ShengJin> I am extremely fortunate to meet and have had many mentors throughout my career. Ms Lim Sau Hoong, founder and ECD of 10AM Communications is one such. She was the person who offered me that blank cheque to break my scholarship bond, and a contract to work in her agency as junior art director upon my graduation. I was extremely fortunate to have her as my first boss. She and her company gave me many opportunities and she was extremely supportive and open in ideas, and patient in her teachings.
It was also in 10AM that I learned my art direction skills and design thinking from Thomas Yang (now ECD of DDB Singapore). In my first year at 10AM, the encouragement, supportive environment resulted in two Gold Cannes Lions. My heart is full of gratitude and appreciation for Ms Lim for what she had offered me.
LBB> I know you like to see how ideas translate into visual language for consumers - but in its simplest terms what does this mean to you?
ShengJin> The saying goes: “A picture tells a thousand words.”. Perhaps because I am art based, I am more skewed towards visuals, but of course I do appreciate the beauty of words. I am always fascinated and stop to appreciate good design and beautiful visuals. As the job of an art director/designer, it is my task to guide viewers through the visuals to understand what I need to communicate. In my opinion, I always find the art of simplicity is the most complicated to craft. I appreciate the art and designs of Noma Bar and Tadao Ando, both are master craftsmen of simplicity and yet have so much depth in their work.
LBB> Your advice to the next generation is to 'spot the trend, don't follow the trend and break the trend' - why is this important for creatives of tomorrow to get to grips with?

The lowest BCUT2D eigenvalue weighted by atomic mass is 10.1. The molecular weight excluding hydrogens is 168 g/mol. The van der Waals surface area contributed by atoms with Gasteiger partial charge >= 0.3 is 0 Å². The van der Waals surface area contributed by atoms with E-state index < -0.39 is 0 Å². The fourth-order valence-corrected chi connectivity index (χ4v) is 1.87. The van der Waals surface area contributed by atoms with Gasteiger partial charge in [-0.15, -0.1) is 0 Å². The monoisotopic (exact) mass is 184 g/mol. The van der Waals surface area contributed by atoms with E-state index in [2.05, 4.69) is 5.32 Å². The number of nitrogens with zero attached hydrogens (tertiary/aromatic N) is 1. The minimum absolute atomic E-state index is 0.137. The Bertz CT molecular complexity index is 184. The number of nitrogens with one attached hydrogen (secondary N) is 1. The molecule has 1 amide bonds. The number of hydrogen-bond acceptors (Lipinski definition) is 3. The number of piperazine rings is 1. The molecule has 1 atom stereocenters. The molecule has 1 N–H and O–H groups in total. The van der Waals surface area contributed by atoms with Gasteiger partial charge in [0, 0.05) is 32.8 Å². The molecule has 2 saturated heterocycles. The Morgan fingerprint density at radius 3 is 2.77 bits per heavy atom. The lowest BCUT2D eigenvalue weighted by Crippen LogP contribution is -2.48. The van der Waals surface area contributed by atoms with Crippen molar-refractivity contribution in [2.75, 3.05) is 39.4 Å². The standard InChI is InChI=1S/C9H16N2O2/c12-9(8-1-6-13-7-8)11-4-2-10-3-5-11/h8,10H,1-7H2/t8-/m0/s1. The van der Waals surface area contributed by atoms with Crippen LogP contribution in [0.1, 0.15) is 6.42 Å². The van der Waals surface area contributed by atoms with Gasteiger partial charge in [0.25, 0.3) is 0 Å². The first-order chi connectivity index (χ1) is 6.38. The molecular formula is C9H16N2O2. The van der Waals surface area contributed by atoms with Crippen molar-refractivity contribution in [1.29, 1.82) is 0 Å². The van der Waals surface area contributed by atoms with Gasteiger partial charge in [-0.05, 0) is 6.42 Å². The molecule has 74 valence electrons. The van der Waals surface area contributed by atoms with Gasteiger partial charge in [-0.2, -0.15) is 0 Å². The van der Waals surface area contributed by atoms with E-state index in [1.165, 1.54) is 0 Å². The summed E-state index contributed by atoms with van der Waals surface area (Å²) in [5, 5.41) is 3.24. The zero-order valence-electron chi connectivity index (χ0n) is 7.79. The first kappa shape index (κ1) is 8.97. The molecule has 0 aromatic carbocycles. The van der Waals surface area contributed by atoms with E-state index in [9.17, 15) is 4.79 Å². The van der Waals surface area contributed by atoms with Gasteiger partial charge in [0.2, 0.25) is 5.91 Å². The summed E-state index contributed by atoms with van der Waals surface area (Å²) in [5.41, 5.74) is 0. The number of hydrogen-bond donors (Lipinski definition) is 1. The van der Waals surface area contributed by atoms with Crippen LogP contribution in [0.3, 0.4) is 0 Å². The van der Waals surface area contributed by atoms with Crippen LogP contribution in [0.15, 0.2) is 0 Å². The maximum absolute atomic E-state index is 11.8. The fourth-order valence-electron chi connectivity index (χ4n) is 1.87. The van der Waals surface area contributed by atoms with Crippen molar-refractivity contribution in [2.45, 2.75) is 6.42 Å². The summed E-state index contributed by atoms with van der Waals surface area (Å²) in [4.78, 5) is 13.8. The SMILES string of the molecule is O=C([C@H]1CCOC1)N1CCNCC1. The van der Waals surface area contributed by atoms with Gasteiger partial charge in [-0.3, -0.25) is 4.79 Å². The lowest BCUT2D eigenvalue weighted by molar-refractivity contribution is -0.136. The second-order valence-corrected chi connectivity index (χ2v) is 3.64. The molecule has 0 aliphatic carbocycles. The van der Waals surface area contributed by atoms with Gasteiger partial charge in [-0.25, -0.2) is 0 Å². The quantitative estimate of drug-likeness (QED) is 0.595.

ShengJin> I am often asked by students or juniors how I think of ideas and my response is: “Listen, see and read more.” Basically, in short, it is up to you to open up your exposure. In today’s context, we have limitless means of exposure and connection, but most of us are glued to our smartphones. We can learn to spot trends, but not to follow these trends.
For example, a new technology is just a technology without an idea. How can one implement an idea into this new technology and make a point of difference? This applies to trends too. We can spot a trend, but how can we be different and be a trailblazer? It all lies in your idea and creativity to break the trend to create something new.
If one is to be blindly following a trend, nothing new will be created. And I personally feel it is more important for the next generation of creatives to do so as they are more open to speaking up and have a stronger point of view.
LBB> Why do you believe that print and poster campaigns are a way of distilling down to the bare minimum of the idea?
ShengJin> There’s this three second rule to an outdoor poster; the viewer has to capture and gather all the information within this time. Similarly, this rule can apply to a print campaign, but with a slightly longer duration as the viewer has the content on hand. Hence, it’s always very challenging to find the nicest, most unexpected idea that is distilled to its bare minimum to communicate to the viewers.